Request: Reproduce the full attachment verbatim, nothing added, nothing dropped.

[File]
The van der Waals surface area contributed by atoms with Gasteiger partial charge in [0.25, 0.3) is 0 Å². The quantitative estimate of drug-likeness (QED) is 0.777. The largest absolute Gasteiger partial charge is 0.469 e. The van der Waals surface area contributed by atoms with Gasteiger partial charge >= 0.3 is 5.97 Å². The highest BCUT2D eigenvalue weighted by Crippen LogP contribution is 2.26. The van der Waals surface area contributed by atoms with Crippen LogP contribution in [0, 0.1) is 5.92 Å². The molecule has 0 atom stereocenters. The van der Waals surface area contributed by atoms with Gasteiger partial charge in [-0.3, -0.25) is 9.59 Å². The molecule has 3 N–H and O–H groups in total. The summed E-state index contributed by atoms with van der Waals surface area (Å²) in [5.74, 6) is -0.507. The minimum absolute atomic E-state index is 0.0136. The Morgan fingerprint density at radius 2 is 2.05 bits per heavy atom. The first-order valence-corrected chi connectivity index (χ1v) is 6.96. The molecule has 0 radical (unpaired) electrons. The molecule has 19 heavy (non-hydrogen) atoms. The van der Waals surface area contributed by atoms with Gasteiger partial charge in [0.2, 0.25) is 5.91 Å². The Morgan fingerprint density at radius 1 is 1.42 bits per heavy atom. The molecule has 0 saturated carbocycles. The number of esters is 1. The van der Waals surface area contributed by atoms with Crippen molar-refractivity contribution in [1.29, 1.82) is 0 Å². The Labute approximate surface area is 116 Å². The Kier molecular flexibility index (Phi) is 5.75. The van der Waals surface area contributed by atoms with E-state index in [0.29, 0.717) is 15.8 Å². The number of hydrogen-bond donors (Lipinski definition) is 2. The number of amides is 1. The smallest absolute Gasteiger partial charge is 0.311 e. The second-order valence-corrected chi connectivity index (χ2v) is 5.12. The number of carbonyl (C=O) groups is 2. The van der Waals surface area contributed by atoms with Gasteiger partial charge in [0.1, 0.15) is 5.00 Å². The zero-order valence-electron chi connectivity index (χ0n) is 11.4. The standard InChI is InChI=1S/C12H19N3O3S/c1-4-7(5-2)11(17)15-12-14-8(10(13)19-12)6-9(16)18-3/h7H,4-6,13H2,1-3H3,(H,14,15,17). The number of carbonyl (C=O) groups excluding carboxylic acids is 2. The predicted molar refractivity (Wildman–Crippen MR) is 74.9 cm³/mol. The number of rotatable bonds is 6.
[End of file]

The van der Waals surface area contributed by atoms with Gasteiger partial charge in [0.25, 0.3) is 0 Å². The quantitative estimate of drug-likeness (QED) is 0.777. The largest absolute Gasteiger partial charge is 0.469 e. The van der Waals surface area contributed by atoms with Gasteiger partial charge >= 0.3 is 5.97 Å². The highest BCUT2D eigenvalue weighted by Crippen LogP contribution is 2.26. The van der Waals surface area contributed by atoms with Crippen LogP contribution in [0, 0.1) is 5.92 Å². The molecule has 0 atom stereocenters. The van der Waals surface area contributed by atoms with Gasteiger partial charge in [-0.3, -0.25) is 9.59 Å². The molecule has 3 N–H and O–H groups in total. The summed E-state index contributed by atoms with van der Waals surface area (Å²) in [5.74, 6) is -0.507. The minimum absolute atomic E-state index is 0.0136. The Morgan fingerprint density at radius 2 is 2.05 bits per heavy atom. The first-order valence-corrected chi connectivity index (χ1v) is 6.96. The molecule has 0 radical (unpaired) electrons. The molecule has 19 heavy (non-hydrogen) atoms. The van der Waals surface area contributed by atoms with Gasteiger partial charge in [0.2, 0.25) is 5.91 Å². The Morgan fingerprint density at radius 1 is 1.42 bits per heavy atom. The molecule has 0 saturated carbocycles. The number of esters is 1. The van der Waals surface area contributed by atoms with Crippen molar-refractivity contribution in [1.29, 1.82) is 0 Å². The Labute approximate surface area is 116 Å². The Kier molecular flexibility index (Phi) is 5.75. The van der Waals surface area contributed by atoms with E-state index in [0.29, 0.717) is 15.8 Å². The number of hydrogen-bond donors (Lipinski definition) is 2. The number of amides is 1. The smallest absolute Gasteiger partial charge is 0.311 e. The second-order valence-corrected chi connectivity index (χ2v) is 5.12. The number of carbonyl (C=O) groups is 2. The van der Waals surface area contributed by atoms with Gasteiger partial charge in [0.1, 0.15) is 5.00 Å². The zero-order valence-electron chi connectivity index (χ0n) is 11.4. The standard InChI is InChI=1S/C12H19N3O3S/c1-4-7(5-2)11(17)15-12-14-8(10(13)19-12)6-9(16)18-3/h7H,4-6,13H2,1-3H3,(H,14,15,17). The number of carbonyl (C=O) groups excluding carboxylic acids is 2. The predicted molar refractivity (Wildman–Crippen MR) is 74.9 cm³/mol. The number of rotatable bonds is 6.